[The Luton News: Thursday, May 27th, 1919]
A very interesting presentation took place last night at the Wesleyan Central Mission, Midland Road, when L-Cpl Stanley Edmund Watson (South Staffordshires) was presented with the Military Medal awarded for bravery on the field. He was gazetted on October 21st, 1918.
It was no small matter that Mr Watson had preferred to be decorated at his church rather than at a picture palace. He was in the infantry, but served with the artillery in Italy.
In June 1918 the Germans broke through after a very severe bombardment lasting three hours. Mr Watson, with an officer and others, fire point-blank with a Lewis gun, and soon he and his officer were the only two left. They were constantly firing and retiring, until another company relieved them and counter-attacked.
On the recommendation of the officer with whom he fought Mr Watson received the medal. He was promoted, and since then he had been specially mentioned for leading a Lewis gun team in October 1918.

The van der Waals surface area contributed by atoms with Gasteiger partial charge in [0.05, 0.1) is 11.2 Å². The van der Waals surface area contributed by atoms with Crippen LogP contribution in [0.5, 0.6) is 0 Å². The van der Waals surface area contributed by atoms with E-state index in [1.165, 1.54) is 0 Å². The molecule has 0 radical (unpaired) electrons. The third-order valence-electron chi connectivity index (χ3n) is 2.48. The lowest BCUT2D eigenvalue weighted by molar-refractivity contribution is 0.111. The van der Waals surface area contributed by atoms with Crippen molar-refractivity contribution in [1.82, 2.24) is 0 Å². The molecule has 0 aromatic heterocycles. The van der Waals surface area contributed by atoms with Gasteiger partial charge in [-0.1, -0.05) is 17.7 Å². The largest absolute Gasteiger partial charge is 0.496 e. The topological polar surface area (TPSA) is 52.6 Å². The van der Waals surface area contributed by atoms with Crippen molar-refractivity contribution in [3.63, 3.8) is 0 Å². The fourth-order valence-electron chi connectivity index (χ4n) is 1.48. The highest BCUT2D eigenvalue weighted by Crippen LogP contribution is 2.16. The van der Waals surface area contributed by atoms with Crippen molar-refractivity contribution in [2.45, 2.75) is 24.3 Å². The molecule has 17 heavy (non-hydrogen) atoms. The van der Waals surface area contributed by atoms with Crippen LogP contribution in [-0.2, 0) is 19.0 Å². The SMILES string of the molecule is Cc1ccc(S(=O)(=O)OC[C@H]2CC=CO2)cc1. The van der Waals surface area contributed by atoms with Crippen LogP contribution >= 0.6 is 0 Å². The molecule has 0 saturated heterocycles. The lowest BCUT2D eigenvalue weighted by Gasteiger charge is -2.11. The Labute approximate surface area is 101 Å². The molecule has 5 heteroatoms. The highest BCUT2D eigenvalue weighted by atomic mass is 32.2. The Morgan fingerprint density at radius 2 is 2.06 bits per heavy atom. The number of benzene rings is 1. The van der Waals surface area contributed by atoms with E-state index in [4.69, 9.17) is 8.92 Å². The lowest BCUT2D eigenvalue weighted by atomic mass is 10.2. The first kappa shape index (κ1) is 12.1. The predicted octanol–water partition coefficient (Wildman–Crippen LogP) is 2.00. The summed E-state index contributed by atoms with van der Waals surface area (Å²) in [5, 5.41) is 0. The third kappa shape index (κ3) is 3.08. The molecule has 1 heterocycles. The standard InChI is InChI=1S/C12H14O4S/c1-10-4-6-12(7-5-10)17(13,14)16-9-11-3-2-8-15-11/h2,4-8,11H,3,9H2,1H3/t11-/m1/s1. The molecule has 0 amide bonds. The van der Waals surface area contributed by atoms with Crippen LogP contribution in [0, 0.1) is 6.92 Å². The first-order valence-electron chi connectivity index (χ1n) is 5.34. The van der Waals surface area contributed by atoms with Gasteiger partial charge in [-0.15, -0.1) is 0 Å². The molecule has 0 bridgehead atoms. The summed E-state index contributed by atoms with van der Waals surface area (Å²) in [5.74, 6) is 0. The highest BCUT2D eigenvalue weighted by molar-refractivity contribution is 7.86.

Presenting the medal, the Rev R. H. A. Routledge said he was their boy and they were proud of him.
Meanwhile, Sgt S. C. Wilson, of 30 Russell Street, Luton, who has experienced many narrow escapes whilst serving with the Hertfordshires in France and who was awarded the Military Medal, has now been discharged and is home again.
The deed for which the Military Medal was bestowed is officially described as: “For conspicuous bravery in an attack. When all the officers in his company had become casualties, this N.C.O. reorganised the Company, and, when held up by heavy machine gun fire, he showed a great disregard of danger in reconnoitring the position. Later he was mainly instrumental in the capture of 30 of the enemy.”